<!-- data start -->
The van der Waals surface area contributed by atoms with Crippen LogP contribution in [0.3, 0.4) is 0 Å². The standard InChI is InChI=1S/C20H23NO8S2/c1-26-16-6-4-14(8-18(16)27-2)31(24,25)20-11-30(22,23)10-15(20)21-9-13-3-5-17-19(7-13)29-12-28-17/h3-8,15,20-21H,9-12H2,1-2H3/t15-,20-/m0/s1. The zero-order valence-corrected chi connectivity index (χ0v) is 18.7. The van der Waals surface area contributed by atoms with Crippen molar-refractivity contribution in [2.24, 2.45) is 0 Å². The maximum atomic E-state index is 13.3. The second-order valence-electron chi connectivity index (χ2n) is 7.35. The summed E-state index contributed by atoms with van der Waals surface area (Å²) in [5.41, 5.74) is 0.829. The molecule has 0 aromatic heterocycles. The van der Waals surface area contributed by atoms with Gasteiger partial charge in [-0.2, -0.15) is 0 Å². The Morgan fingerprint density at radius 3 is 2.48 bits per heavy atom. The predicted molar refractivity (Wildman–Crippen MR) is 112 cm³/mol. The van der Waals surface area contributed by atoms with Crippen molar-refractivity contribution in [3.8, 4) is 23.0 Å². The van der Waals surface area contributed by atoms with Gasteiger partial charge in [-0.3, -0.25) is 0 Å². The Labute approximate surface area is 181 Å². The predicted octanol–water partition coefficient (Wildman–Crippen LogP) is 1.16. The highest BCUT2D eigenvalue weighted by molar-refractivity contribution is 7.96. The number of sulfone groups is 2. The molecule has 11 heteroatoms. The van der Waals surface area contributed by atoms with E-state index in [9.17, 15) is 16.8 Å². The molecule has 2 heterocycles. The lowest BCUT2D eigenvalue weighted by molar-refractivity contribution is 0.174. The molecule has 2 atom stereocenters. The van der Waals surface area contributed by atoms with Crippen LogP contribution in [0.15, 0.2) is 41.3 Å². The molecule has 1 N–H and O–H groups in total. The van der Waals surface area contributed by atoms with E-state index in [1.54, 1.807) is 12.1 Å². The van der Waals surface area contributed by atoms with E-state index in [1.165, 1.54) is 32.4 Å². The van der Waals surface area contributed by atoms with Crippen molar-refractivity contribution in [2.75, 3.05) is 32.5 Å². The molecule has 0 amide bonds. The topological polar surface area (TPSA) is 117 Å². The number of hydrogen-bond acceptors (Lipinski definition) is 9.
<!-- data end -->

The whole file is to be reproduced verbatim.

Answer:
The van der Waals surface area contributed by atoms with Crippen LogP contribution in [0.3, 0.4) is 0 Å². The standard InChI is InChI=1S/C20H23NO8S2/c1-26-16-6-4-14(8-18(16)27-2)31(24,25)20-11-30(22,23)10-15(20)21-9-13-3-5-17-19(7-13)29-12-28-17/h3-8,15,20-21H,9-12H2,1-2H3/t15-,20-/m0/s1. The zero-order valence-corrected chi connectivity index (χ0v) is 18.7. The van der Waals surface area contributed by atoms with Crippen molar-refractivity contribution in [2.24, 2.45) is 0 Å². The maximum atomic E-state index is 13.3. The second-order valence-electron chi connectivity index (χ2n) is 7.35. The summed E-state index contributed by atoms with van der Waals surface area (Å²) in [5.41, 5.74) is 0.829. The molecule has 0 aromatic heterocycles. The van der Waals surface area contributed by atoms with Gasteiger partial charge in [-0.2, -0.15) is 0 Å². The Morgan fingerprint density at radius 3 is 2.48 bits per heavy atom. The predicted molar refractivity (Wildman–Crippen MR) is 112 cm³/mol. The van der Waals surface area contributed by atoms with Crippen molar-refractivity contribution in [3.8, 4) is 23.0 Å². The van der Waals surface area contributed by atoms with Gasteiger partial charge in [-0.3, -0.25) is 0 Å². The Labute approximate surface area is 181 Å². The predicted octanol–water partition coefficient (Wildman–Crippen LogP) is 1.16. The highest BCUT2D eigenvalue weighted by molar-refractivity contribution is 7.96. The number of sulfone groups is 2. The molecule has 11 heteroatoms. The van der Waals surface area contributed by atoms with E-state index in [9.17, 15) is 16.8 Å². The molecule has 2 heterocycles. The lowest BCUT2D eigenvalue weighted by molar-refractivity contribution is 0.174. The molecule has 2 atom stereocenters. The van der Waals surface area contributed by atoms with Crippen LogP contribution in [0.15, 0.2) is 41.3 Å². The molecule has 1 N–H and O–H groups in total. The van der Waals surface area contributed by atoms with E-state index in [1.54, 1.807) is 12.1 Å². The van der Waals surface area contributed by atoms with E-state index in [1.165, 1.54) is 32.4 Å². The van der Waals surface area contributed by atoms with Crippen molar-refractivity contribution in [2.75, 3.05) is 32.5 Å². The molecule has 0 amide bonds. The topological polar surface area (TPSA) is 117 Å². The number of hydrogen-bond acceptors (Lipinski definition) is 9.